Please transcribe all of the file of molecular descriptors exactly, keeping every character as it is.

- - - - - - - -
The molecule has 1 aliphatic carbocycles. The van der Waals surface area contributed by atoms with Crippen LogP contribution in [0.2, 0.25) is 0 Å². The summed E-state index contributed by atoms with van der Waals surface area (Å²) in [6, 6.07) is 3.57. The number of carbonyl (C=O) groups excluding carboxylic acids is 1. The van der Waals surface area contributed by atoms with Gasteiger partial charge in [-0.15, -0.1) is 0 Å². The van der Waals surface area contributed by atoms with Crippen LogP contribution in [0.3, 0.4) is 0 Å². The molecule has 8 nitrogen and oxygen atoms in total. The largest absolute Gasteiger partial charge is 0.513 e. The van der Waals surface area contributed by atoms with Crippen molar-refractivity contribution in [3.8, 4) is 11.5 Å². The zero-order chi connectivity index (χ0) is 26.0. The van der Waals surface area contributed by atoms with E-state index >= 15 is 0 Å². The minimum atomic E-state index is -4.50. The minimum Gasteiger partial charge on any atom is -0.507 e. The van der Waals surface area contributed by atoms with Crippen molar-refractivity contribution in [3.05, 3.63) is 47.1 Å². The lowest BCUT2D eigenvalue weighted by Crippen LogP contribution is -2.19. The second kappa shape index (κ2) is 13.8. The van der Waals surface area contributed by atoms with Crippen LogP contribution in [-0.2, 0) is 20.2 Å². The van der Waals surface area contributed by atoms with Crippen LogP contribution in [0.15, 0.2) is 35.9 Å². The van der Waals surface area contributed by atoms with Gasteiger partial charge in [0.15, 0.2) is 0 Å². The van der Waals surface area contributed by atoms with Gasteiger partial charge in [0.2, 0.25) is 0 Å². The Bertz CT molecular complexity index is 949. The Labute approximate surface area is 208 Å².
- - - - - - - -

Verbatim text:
The molecule has 1 aliphatic carbocycles. The van der Waals surface area contributed by atoms with Crippen LogP contribution in [0.2, 0.25) is 0 Å². The summed E-state index contributed by atoms with van der Waals surface area (Å²) in [6, 6.07) is 3.57. The number of carbonyl (C=O) groups excluding carboxylic acids is 1. The van der Waals surface area contributed by atoms with Gasteiger partial charge in [-0.15, -0.1) is 0 Å². The van der Waals surface area contributed by atoms with Crippen LogP contribution in [0.3, 0.4) is 0 Å². The molecule has 8 nitrogen and oxygen atoms in total. The largest absolute Gasteiger partial charge is 0.513 e. The van der Waals surface area contributed by atoms with Crippen molar-refractivity contribution in [3.8, 4) is 11.5 Å². The zero-order chi connectivity index (χ0) is 26.0. The van der Waals surface area contributed by atoms with E-state index >= 15 is 0 Å². The minimum atomic E-state index is -4.50. The minimum Gasteiger partial charge on any atom is -0.507 e. The van der Waals surface area contributed by atoms with Crippen molar-refractivity contribution in [3.05, 3.63) is 47.1 Å². The lowest BCUT2D eigenvalue weighted by Crippen LogP contribution is -2.19. The second kappa shape index (κ2) is 13.8. The van der Waals surface area contributed by atoms with Crippen LogP contribution in [-0.2, 0) is 20.2 Å². The van der Waals surface area contributed by atoms with Crippen LogP contribution in [0.15, 0.2) is 35.9 Å². The van der Waals surface area contributed by atoms with Gasteiger partial charge in [0.15, 0.2) is 0 Å². The van der Waals surface area contributed by atoms with Gasteiger partial charge in [0.2, 0.25) is 0 Å². The Bertz CT molecular complexity index is 949. The Labute approximate surface area is 208 Å².